Harry Dudley
Harry DudleyPortfolio Manager
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Bonds & Growth Stocks

The great rotation being driven by rising bond yields.

In recent months, the US 10-year treasury yield has moved sharply higher from 0.5% to 1.5%.  Whilst broader share indices have been stable, a great rotation is taking place beneith the surface. We thought it would be useful for investors to dig a little deeper into the mechanics of bond pricing and explain why it is driving a rotation in asset allocation globally. Finally, we discuss portfolio positioning, to stay ahead of this rotation.

 Source: Bloomberg, Watermark Funds Management

What is the 10 year yield? 

The 10 year yield is the return one receives for buying a 10 year government bond and holding it to maturity. The nominal yield is a combination of the underlying real yield + inflation. The key determinant of both is expectation of future growth. Higher future growth will push up expectation for both future real interest rates and inflation. This links directly into the short term cash rate which is set by the central bank.

The yield on the 10 year bond is the sum of expectations of where the short term cash rate (set by the Central Bank) will be in each individual year out for 10. This is referred to as the term structure. The yield on the 10 year Sovereign bond  is the “risk free discount rate” proxy used to value shares and other risk assets.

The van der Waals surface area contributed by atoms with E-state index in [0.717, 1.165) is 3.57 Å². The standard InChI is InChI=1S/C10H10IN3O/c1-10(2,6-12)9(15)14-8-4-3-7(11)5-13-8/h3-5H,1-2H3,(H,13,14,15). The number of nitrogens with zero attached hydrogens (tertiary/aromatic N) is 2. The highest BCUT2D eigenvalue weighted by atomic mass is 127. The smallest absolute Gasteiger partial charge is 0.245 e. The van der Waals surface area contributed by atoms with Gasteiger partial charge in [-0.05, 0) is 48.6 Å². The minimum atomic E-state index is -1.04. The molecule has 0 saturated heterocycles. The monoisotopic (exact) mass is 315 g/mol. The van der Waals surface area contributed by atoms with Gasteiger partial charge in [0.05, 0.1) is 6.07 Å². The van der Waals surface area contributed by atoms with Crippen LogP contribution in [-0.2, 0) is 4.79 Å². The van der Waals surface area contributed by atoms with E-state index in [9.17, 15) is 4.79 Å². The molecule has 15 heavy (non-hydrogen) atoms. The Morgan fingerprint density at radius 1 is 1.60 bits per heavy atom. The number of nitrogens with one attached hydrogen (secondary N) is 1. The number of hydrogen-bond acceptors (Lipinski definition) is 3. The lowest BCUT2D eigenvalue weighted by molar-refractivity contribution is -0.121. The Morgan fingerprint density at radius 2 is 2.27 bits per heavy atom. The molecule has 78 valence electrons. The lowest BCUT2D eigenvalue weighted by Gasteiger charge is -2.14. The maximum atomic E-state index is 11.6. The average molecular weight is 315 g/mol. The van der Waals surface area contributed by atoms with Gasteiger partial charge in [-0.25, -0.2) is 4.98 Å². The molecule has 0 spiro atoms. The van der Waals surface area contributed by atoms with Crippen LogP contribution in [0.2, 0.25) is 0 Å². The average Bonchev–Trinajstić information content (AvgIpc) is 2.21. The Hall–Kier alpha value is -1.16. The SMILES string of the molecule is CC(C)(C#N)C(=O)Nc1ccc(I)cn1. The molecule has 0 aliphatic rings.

Why are yields moving?

In response to the pandemic, we have unprecedented government stimulus, alongside quantitative easing and the lowest cash rate on record. Spending is buoyant, as consumers have excess savings to spend This is coming at a time when we have the global economy emerging from lockdowns and reaccelerating rapidly. As central banks are expected to keep cash rates very low for years to come, inflation expectation are now rising in the medium to longer term. In a nutshell, yields are far too low for the strength of the recovery that is unfolding.

Why does it matter for equities? 

It all comes down to corporate finance 101: the time value of money. The value of a share is the present value of future cashflows discounted at an appropriate discount rate (the risk-free rate plus an equity risk premium). Very low interest rates have been a key driver of shares in recent years and especially those with long dated cash flows (growth shares).

Risk free rates

When the risk-free rate approaches zero, long dated cash flows are only slightly less valuable than shorter dated ones. This means technology /growth shares where profits are further out in the future become vastly more valuable (see Xero’s cash flow profile below). In contrast,  if we consider the cash flows of a low growth value share, such as a bank, the cash flows are immediate and hardly grow. (refer to CBA in chart below). When rates were falling, UBS called this thematic well, telling investors to buy DIG stocks (defensive income growth). In the real asset world, it was referred to it as a search for yield.

Source: Watermark Funds Management